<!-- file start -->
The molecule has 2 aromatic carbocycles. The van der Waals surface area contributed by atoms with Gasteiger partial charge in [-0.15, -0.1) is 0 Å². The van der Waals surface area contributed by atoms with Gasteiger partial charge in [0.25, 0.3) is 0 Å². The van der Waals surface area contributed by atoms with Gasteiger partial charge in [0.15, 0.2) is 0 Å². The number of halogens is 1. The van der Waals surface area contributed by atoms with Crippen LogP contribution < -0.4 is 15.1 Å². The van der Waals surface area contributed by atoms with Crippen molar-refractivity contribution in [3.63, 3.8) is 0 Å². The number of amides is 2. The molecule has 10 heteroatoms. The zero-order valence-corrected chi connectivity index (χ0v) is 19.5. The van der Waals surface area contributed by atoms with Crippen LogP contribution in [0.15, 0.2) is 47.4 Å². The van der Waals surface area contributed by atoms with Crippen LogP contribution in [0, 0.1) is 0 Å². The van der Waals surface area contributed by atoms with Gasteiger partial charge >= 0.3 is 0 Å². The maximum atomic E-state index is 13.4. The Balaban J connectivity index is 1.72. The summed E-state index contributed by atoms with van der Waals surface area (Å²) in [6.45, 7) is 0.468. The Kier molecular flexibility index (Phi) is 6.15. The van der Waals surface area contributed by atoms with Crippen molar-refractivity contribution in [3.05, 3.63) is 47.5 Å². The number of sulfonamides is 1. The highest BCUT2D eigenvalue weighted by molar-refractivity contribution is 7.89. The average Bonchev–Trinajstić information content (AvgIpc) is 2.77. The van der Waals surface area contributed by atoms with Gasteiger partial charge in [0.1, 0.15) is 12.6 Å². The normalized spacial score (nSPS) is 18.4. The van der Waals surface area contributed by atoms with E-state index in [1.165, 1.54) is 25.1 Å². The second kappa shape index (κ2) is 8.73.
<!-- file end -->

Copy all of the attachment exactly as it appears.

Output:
The molecule has 2 aromatic carbocycles. The van der Waals surface area contributed by atoms with Gasteiger partial charge in [-0.15, -0.1) is 0 Å². The van der Waals surface area contributed by atoms with Gasteiger partial charge in [0.25, 0.3) is 0 Å². The van der Waals surface area contributed by atoms with Gasteiger partial charge in [0.15, 0.2) is 0 Å². The number of halogens is 1. The van der Waals surface area contributed by atoms with Crippen LogP contribution < -0.4 is 15.1 Å². The van der Waals surface area contributed by atoms with Crippen molar-refractivity contribution in [3.63, 3.8) is 0 Å². The number of amides is 2. The molecule has 10 heteroatoms. The zero-order valence-corrected chi connectivity index (χ0v) is 19.5. The van der Waals surface area contributed by atoms with Crippen LogP contribution in [0.15, 0.2) is 47.4 Å². The van der Waals surface area contributed by atoms with Crippen LogP contribution in [0, 0.1) is 0 Å². The van der Waals surface area contributed by atoms with Gasteiger partial charge >= 0.3 is 0 Å². The maximum atomic E-state index is 13.4. The Balaban J connectivity index is 1.72. The summed E-state index contributed by atoms with van der Waals surface area (Å²) in [6.45, 7) is 0.468. The Kier molecular flexibility index (Phi) is 6.15. The van der Waals surface area contributed by atoms with Crippen molar-refractivity contribution in [3.05, 3.63) is 47.5 Å². The number of sulfonamides is 1. The highest BCUT2D eigenvalue weighted by molar-refractivity contribution is 7.89. The average Bonchev–Trinajstić information content (AvgIpc) is 2.77. The van der Waals surface area contributed by atoms with Gasteiger partial charge in [0.1, 0.15) is 12.6 Å². The normalized spacial score (nSPS) is 18.4. The van der Waals surface area contributed by atoms with E-state index in [1.165, 1.54) is 25.1 Å². The second kappa shape index (κ2) is 8.73.